15 FEBRUARY 1896, Page 12


MODERN science assures us that there is no essential difference in wonder between the most ordinary and the moat unusual phenomena of Nature. The keenest-eyed astronomer of Mars would find it difficult to distinguish between the Great Pyramid and the tent that a wandering explorer has pitched beside it. And so, from the vantage- ground of science, one may see that an event which sets all the world talking is not necessarily more wonderful than the daily rising of the sun, or the persistence with which hens' eggs continue to produce chickens. But average humanity is not in the habit of living on that somewhat austere plat- form, and it is perfectly natural that the big fireball which exploded over Madrid last Monday should have made more 'noise in the world than its intrinsic importance quite warrants. The earth is constantly encountering similar visitants from space; some seven and a half millions meet her daily, according to a trustworthy estimate. And every. body has seen the shooting-stars which flash across our skies in dozens every clear night, and occasionally blossom out into those magnificent displays of celestial fireworks that rank, with the Northern Lights and a solar eclipse, as the finest decorations that Dame Nature has yet devised for the heavens. But it is not every day that a fireball is so considerate as to choose a great city for the scene of its dramatic entrance and exit. Madrid's experience, how- ever, is by no means unprecedented, as some have assumed. Liu, for instance, records the fall of a shower of stones upon the Aventine as one of the chief prodigies that followed the disaster of Cannre, and Rome has known more than one aerolite. So astronomers are inclined to explain the Ephesian legend that the earliest image of Diana fell from heaven, by .considering it an aerolite, like the black stone still worshipped at Mecca. It is interesting to note, as a testimony to the eternal nature of popular superstitions, that the lower orders of Madrid are stated to have regarded Monday's meteor as " significant of the Divine wrath." So the ancient Roman would have viewed it; so, too, those early companions of Bruce of whom Scott tells that, when a meteor passed over the sky,—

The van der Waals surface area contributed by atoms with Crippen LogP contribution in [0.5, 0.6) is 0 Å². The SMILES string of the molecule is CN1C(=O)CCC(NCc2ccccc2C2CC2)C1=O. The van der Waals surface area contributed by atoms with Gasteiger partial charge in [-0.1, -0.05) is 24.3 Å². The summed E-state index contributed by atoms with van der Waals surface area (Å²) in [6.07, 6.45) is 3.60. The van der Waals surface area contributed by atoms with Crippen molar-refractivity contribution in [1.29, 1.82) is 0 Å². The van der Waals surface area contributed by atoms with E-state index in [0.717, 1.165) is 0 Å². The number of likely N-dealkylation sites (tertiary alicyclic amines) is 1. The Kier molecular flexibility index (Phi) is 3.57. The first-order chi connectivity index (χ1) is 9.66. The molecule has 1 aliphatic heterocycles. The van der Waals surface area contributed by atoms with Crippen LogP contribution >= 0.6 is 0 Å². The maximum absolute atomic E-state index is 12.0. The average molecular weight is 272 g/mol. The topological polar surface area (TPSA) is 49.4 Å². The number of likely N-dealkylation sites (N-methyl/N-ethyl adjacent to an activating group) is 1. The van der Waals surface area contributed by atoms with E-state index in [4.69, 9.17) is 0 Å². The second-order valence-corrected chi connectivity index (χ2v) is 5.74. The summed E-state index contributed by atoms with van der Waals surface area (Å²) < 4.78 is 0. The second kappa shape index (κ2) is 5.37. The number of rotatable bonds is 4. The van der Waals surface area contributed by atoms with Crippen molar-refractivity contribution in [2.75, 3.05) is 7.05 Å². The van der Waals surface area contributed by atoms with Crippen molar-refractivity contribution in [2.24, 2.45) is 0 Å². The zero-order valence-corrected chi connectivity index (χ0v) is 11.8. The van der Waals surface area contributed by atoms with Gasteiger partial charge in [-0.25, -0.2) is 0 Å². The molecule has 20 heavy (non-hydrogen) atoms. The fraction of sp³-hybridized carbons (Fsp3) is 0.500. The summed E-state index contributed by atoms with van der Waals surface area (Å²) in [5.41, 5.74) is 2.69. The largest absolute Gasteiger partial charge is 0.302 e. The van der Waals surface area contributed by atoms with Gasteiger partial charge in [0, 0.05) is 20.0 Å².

"In the red and dusky light His comrade's face each warrior saw, Nor marvelled it was pale with awe."

It was a rare spirit that could treat an aerolite with the wel- come of Sultan Jehangir, who forged himself a sword from a mass of iron that fell in the Punjaub, or with the ease of Charles Kingsley's Hereward. The Wake's disrespectful remarks about St. Etheldreda were promptly followed by the passage of a meteor, whereupon he remarked: That is St. Etheldreda shooting at us, eh ? Then all I can say is, she is a very bad marksman."